Gyanvapi Case: Supreme Court approves ASI survey of Gyanvapi

Supreme Court On Gyanvapi Case: The Supreme Court has given permission for the ASI survey of the Gyanvapi campus of Varanasi. The mosque side had filed a petition opposing the decision of the Allahabad High Court in this regard, but the Supreme Court said that it does not see any need to interfere in the order of the High Court.

Gyanvapi Case is a court case in India that is challenging the ownership of the Gyanvapi Mosque in Varanasi, Uttar Pradesh. The case was filed in 2020 by a group of Hindu women who claim that the mosque was built on the ruins of a Hindu temple. The case is still ongoing, but it has sparked a debate about religious freedom and the rights of minority groups in India.

The Gyanvapi Mosque was built in the 17th century by the Mughal emperor Aurangzeb. The mosque is located in close proximity to the Kashi Vishwanath Temple, which is one of the holiest sites in Hinduism. The Hindu women who filed the case claim that the mosque was built on the ruins of the Kashi Vishwanath Temple. They also claim that they have a right to worship at the site.

The case has been controversial since it was filed. The Muslim community in India has opposed the case, arguing that it is an attempt to change the religious character of the mosque. The Hindu community has supported the case, arguing that it is an attempt to restore the religious rights of Hindus.

The Gyanvapi Case is a complex and sensitive issue. It raises important questions about religious freedom, the rights of minority groups, and the role of the courts in resolving religious disputes. The case is still ongoing, and it is unclear what the outcome will be.  

Supreme Court Chief Justice DY Chandrachud, Justice JB Pardiwala and Manoj Kumar Mishra's bench heard the arguments of senior advocate Huzaifa Ahmadi, appearing for Varanasi's Anjuman Intezamia Masjid Committee, for a long time. Ahmadi expressed apprehension of damage to the building but the judges said that the ASI has given an affidavit to conduct the survey without damaging the building.

The plea of ​​the Places of Worship Act was not heard

Ahmadi also said that it is not just limited to damage to the structure. This survey should not have happened at all. Getting this kind of survey done would be like scratching an old wound. Under the Places of Worship Act, all religious buildings have been told to maintain the 1947 form. On this, the Chief Justice said, "You can give this argument in the lower court, but on the basis of this, the order to investigate the facts cannot be stayed."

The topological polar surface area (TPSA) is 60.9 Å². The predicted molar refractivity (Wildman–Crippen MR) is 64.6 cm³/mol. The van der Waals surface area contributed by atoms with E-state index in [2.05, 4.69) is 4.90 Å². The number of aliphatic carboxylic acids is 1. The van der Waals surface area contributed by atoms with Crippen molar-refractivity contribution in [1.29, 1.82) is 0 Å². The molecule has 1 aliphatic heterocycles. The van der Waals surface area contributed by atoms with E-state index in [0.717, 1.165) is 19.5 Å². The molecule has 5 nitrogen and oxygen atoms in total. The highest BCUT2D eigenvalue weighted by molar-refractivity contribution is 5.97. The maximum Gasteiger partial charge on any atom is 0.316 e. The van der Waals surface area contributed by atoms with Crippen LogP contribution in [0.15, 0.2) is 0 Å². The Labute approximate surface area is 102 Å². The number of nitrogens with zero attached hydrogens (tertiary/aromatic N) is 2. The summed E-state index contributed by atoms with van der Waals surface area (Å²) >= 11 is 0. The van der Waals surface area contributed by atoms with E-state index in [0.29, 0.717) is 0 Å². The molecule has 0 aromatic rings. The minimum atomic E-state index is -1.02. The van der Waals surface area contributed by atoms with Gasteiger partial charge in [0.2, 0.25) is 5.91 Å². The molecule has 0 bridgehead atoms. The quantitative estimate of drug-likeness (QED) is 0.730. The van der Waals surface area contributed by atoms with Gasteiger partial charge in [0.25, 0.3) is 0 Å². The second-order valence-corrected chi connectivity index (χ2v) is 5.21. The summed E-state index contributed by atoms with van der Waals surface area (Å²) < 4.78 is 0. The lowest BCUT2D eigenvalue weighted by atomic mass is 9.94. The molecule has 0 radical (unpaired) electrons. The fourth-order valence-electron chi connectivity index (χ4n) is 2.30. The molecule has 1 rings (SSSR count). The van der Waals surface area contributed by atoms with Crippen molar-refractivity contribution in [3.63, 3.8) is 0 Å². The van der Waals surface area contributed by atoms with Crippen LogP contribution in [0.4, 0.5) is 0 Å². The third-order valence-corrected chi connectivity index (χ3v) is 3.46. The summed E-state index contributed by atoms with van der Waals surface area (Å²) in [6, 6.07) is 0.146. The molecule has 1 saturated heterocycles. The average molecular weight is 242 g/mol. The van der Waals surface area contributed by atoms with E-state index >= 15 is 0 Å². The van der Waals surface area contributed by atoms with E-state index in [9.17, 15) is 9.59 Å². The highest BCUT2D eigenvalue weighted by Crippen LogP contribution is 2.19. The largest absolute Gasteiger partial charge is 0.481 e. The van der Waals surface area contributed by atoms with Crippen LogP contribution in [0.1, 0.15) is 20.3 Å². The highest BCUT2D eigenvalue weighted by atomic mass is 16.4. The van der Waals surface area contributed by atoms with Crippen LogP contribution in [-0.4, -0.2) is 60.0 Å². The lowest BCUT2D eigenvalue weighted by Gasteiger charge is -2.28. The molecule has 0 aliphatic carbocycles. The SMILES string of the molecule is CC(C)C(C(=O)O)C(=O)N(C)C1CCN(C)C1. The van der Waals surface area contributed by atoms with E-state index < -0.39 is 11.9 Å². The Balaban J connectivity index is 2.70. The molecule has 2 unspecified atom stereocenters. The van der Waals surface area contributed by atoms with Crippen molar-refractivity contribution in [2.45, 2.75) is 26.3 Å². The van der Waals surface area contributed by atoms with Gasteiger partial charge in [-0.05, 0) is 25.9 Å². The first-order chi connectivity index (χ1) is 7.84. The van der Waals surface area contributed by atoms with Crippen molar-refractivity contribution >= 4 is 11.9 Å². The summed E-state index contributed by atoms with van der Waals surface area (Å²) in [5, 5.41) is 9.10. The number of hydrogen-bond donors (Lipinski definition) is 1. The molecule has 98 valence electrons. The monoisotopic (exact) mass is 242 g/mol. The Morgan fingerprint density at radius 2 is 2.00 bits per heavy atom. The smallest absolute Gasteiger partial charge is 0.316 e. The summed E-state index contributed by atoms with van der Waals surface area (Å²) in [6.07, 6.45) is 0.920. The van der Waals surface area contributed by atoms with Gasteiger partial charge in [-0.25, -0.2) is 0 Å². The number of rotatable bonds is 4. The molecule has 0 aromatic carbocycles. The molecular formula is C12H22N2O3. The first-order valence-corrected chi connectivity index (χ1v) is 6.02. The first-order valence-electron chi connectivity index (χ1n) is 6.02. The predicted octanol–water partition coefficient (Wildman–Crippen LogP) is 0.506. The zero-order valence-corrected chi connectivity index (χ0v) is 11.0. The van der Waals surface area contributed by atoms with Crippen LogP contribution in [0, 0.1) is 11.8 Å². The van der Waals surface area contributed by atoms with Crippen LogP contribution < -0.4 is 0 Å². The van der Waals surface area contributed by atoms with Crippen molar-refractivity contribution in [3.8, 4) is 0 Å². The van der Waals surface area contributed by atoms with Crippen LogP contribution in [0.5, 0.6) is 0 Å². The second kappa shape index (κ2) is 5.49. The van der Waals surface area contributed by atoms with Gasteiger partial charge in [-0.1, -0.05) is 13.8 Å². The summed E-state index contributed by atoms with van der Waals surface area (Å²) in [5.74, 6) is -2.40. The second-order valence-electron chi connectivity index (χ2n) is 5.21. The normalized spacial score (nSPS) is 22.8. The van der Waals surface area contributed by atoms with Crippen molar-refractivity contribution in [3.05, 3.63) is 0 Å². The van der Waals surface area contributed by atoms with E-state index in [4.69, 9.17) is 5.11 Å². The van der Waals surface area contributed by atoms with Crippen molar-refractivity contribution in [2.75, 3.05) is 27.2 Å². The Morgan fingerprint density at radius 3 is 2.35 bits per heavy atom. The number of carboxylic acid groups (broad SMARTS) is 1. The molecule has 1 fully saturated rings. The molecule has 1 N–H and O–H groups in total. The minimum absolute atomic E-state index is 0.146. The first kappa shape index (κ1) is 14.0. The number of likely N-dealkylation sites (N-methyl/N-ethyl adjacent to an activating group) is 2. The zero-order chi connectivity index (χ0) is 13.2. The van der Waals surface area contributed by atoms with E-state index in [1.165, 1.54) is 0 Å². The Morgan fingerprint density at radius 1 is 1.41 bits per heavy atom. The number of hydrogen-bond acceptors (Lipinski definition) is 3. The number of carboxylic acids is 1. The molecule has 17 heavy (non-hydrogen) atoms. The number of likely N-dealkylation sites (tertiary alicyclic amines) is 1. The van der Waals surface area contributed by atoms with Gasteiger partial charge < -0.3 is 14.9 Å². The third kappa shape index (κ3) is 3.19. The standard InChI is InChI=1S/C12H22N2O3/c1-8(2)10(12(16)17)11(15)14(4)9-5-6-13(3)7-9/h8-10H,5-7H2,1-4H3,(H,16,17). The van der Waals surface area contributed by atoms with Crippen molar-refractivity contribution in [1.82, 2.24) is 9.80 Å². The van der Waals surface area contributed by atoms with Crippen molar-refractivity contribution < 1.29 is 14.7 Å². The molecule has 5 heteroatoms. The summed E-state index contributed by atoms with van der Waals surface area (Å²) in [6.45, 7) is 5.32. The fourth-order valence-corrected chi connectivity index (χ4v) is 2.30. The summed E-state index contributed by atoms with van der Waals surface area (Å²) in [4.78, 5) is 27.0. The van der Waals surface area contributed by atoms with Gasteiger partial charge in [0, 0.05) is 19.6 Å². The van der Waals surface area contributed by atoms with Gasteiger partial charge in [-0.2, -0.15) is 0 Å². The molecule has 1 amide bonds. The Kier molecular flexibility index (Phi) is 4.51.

'Can't call faith baseless'

The counsel for the mosque side then said, "Is it right to order a scientific survey on any baseless petition like this?" Chief Justice Chandrachud immediately stopped him saying, "What you are saying is baseless, it may be a matter of faith for the other side, why should we comment on it?"

The Chief Justice said, "The judge of the lower court can order a scientific inquiry to verify the facts at any stage. The report of the survey is never considered the final conclusion of the case. That report is presented in the court." And both the parties argue the same, therefore, we do not see any need to interfere with this order."

What's the problem with the truth coming out?'

Apart from this, the court also heard the arguments of Solicitor General Tushar Mehta, appearing for the UP government and ASI, and senior advocate Madhavi Dewan, appearing for the Hindu side. Madhavi Dewan said, "On the one hand, the Masjid side calls our claim of the presence of deities in the Gyanvapi complex as fiction, on the other hand, it also opposes the survey. After all, how can they do both of these things? If our words are fiction So what's the problem with them letting the truth out?"

No order on confidentiality of survey report

In view of Huzaifa Ahmadi's continuous arguments against the survey, Justice Parddiwala, a member of the bench, suggested that the ASI's report may be ordered to be handed over to the court in a sealed cover so that it cannot be made public at present. . Ahmadi did not agree to this at the time, but at the end of the hearing when it became clear that the Supreme Court was not going to stay the survey, he repeatedly said that at least the report of the survey should be kept confidential. be ordered. But the Supreme Court did not include it in the formal order.

About The Author

Archana Roy is an Indian fact-checker and news writer, writing news for Ayupp since 2014.

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